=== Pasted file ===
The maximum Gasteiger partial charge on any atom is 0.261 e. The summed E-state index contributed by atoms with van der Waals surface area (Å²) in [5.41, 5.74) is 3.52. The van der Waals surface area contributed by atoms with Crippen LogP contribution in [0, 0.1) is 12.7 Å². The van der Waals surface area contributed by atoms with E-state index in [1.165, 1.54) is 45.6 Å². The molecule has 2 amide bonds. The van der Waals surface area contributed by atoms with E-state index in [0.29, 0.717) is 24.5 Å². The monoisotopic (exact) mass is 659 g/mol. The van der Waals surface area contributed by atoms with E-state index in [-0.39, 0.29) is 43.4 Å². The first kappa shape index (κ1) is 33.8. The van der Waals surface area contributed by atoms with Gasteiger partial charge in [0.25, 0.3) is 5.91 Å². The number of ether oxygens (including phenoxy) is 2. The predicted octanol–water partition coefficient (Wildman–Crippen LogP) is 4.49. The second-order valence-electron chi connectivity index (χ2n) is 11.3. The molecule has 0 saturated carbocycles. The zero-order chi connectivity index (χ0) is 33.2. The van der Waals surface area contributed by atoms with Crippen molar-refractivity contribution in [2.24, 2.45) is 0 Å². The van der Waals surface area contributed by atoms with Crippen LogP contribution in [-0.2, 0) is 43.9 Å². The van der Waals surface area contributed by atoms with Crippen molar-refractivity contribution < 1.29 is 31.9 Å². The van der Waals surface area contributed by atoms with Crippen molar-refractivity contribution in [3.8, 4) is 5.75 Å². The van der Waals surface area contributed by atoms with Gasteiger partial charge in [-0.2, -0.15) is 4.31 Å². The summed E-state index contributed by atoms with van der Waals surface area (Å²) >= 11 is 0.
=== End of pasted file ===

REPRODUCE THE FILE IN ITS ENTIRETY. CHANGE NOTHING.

The maximum Gasteiger partial charge on any atom is 0.261 e. The summed E-state index contributed by atoms with van der Waals surface area (Å²) in [5.41, 5.74) is 3.52. The van der Waals surface area contributed by atoms with Crippen LogP contribution in [0, 0.1) is 12.7 Å². The van der Waals surface area contributed by atoms with E-state index in [1.165, 1.54) is 45.6 Å². The molecule has 2 amide bonds. The van der Waals surface area contributed by atoms with E-state index in [0.29, 0.717) is 24.5 Å². The monoisotopic (exact) mass is 659 g/mol. The van der Waals surface area contributed by atoms with E-state index in [-0.39, 0.29) is 43.4 Å². The first kappa shape index (κ1) is 33.8. The van der Waals surface area contributed by atoms with Gasteiger partial charge in [0.25, 0.3) is 5.91 Å². The number of ether oxygens (including phenoxy) is 2. The predicted octanol–water partition coefficient (Wildman–Crippen LogP) is 4.49. The second-order valence-electron chi connectivity index (χ2n) is 11.3. The molecule has 0 saturated carbocycles. The zero-order chi connectivity index (χ0) is 33.2. The van der Waals surface area contributed by atoms with Crippen molar-refractivity contribution in [2.24, 2.45) is 0 Å². The van der Waals surface area contributed by atoms with Crippen LogP contribution in [-0.2, 0) is 43.9 Å². The van der Waals surface area contributed by atoms with Crippen molar-refractivity contribution < 1.29 is 31.9 Å². The van der Waals surface area contributed by atoms with Crippen molar-refractivity contribution in [3.8, 4) is 5.75 Å². The van der Waals surface area contributed by atoms with Gasteiger partial charge in [-0.2, -0.15) is 4.31 Å². The summed E-state index contributed by atoms with van der Waals surface area (Å²) >= 11 is 0.